Artist and corrective-exercise specialist, Ruth Hiller, moved to Winter Park, Colorado from New York knowing that her home would be glass and steel with wraparound windows. She hopped on the phone with architect Michael Johnson, he drew the sketch, and it took a mere five minutes to decide on the design. The common areas are suspended and cantilevered over the backyard ravine, offering views of a winding mountain creek while also doubling the square footage. A Bathyscafocus by Focus Creations fireplace warms up the modern abode.
The spacious living room features full-length windows that create a connection with nature. Pink plaster walls were restored to their original condition, as were plywood built-ins.
The upper floor of one of the cabins features a wood-burning stove, beanbag chairs, and a hanging paper lantern.
A brick-inlay fireplace is set into a wall of glass.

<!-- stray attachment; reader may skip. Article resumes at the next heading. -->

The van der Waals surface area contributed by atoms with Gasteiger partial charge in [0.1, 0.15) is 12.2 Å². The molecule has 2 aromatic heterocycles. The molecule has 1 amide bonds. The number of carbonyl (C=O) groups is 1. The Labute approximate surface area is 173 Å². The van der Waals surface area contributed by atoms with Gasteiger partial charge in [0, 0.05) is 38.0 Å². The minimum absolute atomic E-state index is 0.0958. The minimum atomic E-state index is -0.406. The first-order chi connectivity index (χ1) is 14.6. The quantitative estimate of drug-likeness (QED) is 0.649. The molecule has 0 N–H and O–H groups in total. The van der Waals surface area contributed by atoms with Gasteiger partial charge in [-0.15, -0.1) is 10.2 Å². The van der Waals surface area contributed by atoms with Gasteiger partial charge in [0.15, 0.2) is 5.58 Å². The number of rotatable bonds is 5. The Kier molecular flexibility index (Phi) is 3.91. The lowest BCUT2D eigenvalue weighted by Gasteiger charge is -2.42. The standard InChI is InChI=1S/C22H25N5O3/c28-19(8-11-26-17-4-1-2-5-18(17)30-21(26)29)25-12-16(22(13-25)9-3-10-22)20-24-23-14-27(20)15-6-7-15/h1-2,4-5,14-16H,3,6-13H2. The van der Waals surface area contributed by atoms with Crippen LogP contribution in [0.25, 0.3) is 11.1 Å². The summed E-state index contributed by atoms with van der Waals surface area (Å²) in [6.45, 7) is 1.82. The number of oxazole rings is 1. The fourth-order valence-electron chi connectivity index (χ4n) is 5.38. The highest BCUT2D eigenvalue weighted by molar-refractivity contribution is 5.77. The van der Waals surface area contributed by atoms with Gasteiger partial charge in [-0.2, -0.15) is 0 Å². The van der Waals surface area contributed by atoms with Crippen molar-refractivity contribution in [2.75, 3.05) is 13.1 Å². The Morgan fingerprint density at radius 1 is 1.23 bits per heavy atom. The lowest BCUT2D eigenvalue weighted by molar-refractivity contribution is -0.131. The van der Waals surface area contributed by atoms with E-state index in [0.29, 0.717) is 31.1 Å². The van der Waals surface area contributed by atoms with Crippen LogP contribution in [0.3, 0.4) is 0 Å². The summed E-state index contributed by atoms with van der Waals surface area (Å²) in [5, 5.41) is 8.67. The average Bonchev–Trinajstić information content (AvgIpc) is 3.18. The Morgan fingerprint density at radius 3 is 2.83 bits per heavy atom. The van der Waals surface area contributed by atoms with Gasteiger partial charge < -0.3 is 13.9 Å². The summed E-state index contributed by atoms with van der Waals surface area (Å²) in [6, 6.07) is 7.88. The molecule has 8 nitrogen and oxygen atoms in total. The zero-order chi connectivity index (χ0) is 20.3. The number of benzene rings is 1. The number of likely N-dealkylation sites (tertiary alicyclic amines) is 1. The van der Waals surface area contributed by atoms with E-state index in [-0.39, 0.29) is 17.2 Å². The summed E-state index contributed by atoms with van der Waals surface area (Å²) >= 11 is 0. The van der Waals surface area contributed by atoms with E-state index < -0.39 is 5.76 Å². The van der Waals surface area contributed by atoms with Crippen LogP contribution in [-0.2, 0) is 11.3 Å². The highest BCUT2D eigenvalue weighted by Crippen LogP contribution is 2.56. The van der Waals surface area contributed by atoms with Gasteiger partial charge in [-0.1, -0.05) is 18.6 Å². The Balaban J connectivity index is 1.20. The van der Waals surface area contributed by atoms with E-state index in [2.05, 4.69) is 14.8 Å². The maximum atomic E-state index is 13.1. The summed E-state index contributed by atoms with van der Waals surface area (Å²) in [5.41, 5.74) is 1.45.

The sectional is from Dellarobbia, and the leather chair is the Toro Lounge Chair from Blu Dot. Annie Wise sourced the rugs and accent pillows.
The uninterrupted use of concrete throughout the interior creates a sense of fluidity between spaces.
“The overarching goal was to preserve the rustic character of the original building without making any compromises in terms of modern comfort,” says La Firme. The team hid modern appliances (like the refrigerator) below eye level and worked with the original, century-old structure of The Barn.
The corner of the living area is wrapped in glass.
Natural materials blend with contemporary furnishings in this unique, open living space.
To minimize the home's energy footprint, the floor and foundation are made from cast concrete. Large openings allow for natural ventilation, while surrounding trees help create a cool microclimate. The house is powered by geothermal energy.
The minimalist living room includes built-in seating.
Vintage, one-of-a-kind light fixtures are featured throughout the home. This living room hosted a Target photoshoot last fall, also styled by Emily Henderson.
A bold wood-burning brick fireplace framed by glass anchors the open-plan living space.
The main level living space of Industrial Farmhouse by Christopher Simmond Architect Inc. is a transparent social hub for viewing the rural landscape. The house is situated to optimize views, as well as protect occupants from the blazing summer sun and stiff winter winds.